There's more to hip-hop than just the four elements: breaking, emceeing, deejaying and graffiti writing. And although today's hip-hop sometimes seems like a competition between who can use AutoTune the best or who can brag the most about guns and killing, there's far more to the culture. For the late bloomers who couldn't be around for the Golden Era of Hip-Hop, these four projects are not only spot-on for what emceeing used to be but also highlight the culture itself.
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"Fresh Off the Boat": There's no question that creator Eddie Huang knows his hip-hop. Watch one episode of "Fresh Off the Boat" and '80s babies immediately shrink into the childhood version of themselves. It's certainly worth noting that this is the first time a Chinese prime time TV sitcom has been seen and a major hit. Not only does it school viewers on Chinese New Year and the qualms of Americanizing Chinese names, but it's by far one of the most essential sitcom representations of hip-hop for Generation X and Y to enjoy.
There is currently no other show that truly appreciates a girl playing "Nothin' But a G Thang" on the flute but "Fresh Off the Boat." Eddie, his brothers and father not only give an outstanding (and hilarious) Boyz II Men tribute, but "Fresh Off the Boat" pulls out hip-hop gems that a true fan would recognize: "I love Burger King bathrooms" lines, "You always was a black queen, momma" birthday cards and singing along to Dove Shack's "Summertime in the LBC."
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"The Breaks": VH1's "The Breaks" gave the era a go with actor/singer Mack Wilds (popularly known from "90210" and "The Wire"), although many viewers complained about the wardrobe and hairstyles. But what this TV series did was what many hip-hop films don't do: It pointed out the often left out women's role in hip-hop through Afton Williamson's character, Nikki. Even an Oscar-worthy film like "Straight Outta Compton" all but left out hip-hop female influences at the time. This TV movie not only showed Nikki in action but made her as much of an influential character as Mack Wilds' role as DeeVee. The show was such a hit on VH1 that the station decided to pick it up as a TV series later this year.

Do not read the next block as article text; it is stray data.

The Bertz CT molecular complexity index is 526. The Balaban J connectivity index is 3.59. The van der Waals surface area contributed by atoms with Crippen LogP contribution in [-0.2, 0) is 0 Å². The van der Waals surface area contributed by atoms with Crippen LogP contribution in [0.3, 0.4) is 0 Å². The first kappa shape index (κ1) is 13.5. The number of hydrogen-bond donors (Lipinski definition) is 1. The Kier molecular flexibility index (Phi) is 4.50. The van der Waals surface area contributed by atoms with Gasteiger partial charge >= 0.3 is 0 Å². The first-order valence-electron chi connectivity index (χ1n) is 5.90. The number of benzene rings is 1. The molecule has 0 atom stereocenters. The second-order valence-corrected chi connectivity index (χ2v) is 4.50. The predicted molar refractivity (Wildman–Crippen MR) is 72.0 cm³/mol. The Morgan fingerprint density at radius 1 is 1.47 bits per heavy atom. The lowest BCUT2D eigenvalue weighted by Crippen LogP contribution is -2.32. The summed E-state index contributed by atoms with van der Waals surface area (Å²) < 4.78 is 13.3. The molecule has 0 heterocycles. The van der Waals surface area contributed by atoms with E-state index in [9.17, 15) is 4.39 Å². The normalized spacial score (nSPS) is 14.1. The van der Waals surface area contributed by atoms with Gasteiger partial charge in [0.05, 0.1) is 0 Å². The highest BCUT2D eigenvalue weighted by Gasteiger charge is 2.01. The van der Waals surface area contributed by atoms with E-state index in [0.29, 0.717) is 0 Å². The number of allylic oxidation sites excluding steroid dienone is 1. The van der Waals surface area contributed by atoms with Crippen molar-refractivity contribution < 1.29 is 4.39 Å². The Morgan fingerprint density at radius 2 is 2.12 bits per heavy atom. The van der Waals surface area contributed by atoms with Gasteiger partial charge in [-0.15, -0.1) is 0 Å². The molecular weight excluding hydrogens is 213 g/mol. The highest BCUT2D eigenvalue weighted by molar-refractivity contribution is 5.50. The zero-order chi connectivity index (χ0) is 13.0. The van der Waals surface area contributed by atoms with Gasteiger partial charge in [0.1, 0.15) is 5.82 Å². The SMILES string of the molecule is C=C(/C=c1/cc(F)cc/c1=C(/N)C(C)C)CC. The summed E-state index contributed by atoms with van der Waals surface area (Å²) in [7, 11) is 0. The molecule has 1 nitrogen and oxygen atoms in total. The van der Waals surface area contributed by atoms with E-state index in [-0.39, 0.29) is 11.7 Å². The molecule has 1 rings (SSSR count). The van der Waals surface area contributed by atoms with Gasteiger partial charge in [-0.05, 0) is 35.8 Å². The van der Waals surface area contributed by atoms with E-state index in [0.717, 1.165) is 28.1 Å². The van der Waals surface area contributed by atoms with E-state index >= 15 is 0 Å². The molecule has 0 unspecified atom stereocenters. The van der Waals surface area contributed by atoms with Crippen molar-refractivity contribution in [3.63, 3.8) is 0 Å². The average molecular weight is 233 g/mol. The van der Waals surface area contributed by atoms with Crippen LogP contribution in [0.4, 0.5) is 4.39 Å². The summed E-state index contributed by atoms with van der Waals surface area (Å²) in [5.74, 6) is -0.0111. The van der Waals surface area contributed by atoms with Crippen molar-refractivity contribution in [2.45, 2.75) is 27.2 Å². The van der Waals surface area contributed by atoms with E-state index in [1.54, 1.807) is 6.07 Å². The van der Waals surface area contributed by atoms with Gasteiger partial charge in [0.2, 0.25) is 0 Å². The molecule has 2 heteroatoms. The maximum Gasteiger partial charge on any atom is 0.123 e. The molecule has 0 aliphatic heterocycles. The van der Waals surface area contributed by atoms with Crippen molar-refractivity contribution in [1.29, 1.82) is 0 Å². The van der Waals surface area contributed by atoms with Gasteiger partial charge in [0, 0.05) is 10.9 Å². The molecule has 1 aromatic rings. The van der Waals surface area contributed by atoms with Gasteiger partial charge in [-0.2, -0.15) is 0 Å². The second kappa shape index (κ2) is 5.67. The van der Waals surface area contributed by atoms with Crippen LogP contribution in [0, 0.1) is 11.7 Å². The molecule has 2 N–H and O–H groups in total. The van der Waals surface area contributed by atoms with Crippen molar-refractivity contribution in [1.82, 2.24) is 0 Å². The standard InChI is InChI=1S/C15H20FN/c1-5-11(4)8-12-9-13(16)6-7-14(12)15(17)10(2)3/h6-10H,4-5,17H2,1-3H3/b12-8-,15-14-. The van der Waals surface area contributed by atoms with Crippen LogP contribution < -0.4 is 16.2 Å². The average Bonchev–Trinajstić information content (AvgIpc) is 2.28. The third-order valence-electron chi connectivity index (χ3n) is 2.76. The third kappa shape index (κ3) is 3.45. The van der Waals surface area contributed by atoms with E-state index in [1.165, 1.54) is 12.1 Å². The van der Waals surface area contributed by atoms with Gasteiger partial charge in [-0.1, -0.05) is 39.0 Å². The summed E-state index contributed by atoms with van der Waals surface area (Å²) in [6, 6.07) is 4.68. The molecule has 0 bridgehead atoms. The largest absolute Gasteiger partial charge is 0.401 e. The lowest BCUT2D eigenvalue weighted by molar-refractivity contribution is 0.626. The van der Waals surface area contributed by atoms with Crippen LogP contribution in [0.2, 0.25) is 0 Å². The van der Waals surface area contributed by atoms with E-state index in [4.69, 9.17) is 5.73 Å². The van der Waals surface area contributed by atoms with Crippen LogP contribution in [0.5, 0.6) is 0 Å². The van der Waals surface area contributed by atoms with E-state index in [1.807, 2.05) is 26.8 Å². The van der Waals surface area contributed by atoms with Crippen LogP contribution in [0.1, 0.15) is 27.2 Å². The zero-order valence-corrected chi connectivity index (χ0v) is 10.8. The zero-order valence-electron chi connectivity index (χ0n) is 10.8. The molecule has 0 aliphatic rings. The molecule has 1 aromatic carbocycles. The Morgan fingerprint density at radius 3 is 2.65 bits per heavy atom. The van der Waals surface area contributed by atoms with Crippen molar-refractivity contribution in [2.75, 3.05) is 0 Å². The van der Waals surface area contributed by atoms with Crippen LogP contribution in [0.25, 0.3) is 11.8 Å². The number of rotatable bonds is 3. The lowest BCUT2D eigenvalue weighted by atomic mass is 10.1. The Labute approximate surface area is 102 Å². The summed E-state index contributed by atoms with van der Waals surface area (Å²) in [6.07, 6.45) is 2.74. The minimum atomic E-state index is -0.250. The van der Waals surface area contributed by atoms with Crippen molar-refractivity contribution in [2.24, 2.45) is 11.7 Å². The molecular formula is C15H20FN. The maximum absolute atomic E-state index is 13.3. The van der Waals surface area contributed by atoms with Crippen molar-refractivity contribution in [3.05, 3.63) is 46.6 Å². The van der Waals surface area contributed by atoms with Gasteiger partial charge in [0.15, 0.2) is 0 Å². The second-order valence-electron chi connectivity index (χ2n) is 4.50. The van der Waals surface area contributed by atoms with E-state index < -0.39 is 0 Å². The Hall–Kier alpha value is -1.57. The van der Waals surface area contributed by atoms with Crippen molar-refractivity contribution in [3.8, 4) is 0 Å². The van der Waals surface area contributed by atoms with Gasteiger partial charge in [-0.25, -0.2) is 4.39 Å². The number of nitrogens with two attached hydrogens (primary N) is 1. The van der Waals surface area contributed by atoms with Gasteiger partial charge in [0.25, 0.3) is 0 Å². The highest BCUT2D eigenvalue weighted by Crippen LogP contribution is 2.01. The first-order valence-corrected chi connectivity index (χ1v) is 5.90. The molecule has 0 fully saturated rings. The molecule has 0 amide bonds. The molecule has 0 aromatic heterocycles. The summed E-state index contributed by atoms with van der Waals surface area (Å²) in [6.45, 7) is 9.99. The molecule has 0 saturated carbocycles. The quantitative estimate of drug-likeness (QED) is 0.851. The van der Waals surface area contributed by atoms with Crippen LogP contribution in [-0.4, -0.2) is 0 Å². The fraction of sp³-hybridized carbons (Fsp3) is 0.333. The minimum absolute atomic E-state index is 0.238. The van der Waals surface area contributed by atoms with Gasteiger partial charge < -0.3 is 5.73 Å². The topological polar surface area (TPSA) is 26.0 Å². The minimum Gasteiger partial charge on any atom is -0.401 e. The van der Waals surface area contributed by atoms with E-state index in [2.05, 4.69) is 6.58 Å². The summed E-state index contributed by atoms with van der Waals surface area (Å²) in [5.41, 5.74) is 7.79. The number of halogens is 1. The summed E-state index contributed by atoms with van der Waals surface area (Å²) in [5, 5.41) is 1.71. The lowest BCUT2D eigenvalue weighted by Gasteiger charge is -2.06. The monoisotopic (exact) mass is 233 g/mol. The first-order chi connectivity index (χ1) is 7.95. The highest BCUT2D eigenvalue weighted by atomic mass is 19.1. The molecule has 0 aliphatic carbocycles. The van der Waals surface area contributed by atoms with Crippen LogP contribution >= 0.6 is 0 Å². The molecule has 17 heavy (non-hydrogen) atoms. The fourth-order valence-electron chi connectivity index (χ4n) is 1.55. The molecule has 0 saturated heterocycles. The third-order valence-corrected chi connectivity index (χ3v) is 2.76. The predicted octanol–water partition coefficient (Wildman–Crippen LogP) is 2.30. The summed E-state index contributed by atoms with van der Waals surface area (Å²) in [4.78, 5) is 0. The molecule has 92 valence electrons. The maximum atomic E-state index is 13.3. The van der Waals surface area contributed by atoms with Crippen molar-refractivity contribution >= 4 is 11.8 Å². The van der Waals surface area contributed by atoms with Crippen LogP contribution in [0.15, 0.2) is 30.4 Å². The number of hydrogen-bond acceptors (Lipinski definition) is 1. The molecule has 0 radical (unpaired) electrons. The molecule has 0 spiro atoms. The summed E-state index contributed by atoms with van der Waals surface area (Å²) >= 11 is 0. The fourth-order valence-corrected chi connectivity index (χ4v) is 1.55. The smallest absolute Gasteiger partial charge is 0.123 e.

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"Unsung Hollywood: 'New York Undercover'": From 1994 to 1998, this was one of the most popular TV shows for hip-hop fans. Not only was it the first time viewers had ever seen two minority actors in a cop series, but it was just outstanding acting overall from both Malik Yoba and Michael DeLorenzo. This episode gave a behind-the-scenes look at why the actors went on a temporary strike, how FOX ruined the show after not realizing how influential it was within hip-hop culture (on the same night as "Martin" and "Living Single") and how much rapping got its shine on the show. Today's TV viewers have "Empire" to give sneak peeks of hot hip-hop and R&B acts, but "New York Undercover" did it first, featuring rising or legendary stars like MC Lyte, Biggie, Sticky Fingaz, Yo-Yo and Ice T.
(Side note: "Unsung" episodes dedicated to Whodini, The Fat Boys, Big Daddy Kane, Kool Moe Dee, Heavy D and The Boyz, The Geto Boys, Bone Thugs-n-Harmony, DJ Quik, Kid n' Play, Yo-Yo, Nate Dogg, EPMD and Arrested Development are also worth watching.)
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"Dope": This 2015 film was a sleeper hit that blended today's flock of hip-hop fans with the memories of yesteryear. One of the most amusing scenes to watch was Malcolm (played by Shameik Moore) talking to Dom (played by Rakim Mayers, popularly known as A$AP Rocky) about '90s hip-hop. Malcolm, who was sporting a high-top fade and going on about how cool '90s hip-hop was, had his dates all wrong, and Dom was quick to point that out. Golden Era fans applauded from their couches.
Not only did A$AP Rocky do a noticeably great job at acting (along with the rest of the cast full of new actors), but this film wasn't just a hip-hop film. It also explored rock, the LGBT community, the drug trade, gangs, school violence, nerd life and African-Americans versus higher education. And who wouldn't want to see Zoe Kravitz, the offspring of Lenny Kravitz and Lisa Bonet, make her star acting debut? Somehow the writer Rick Famuyiwa managed to make the film comedic, oddly sexy and thought-provoking without ever losing its hip-hop credibility. If this film isn't in your Netflix queue, it certainly should be.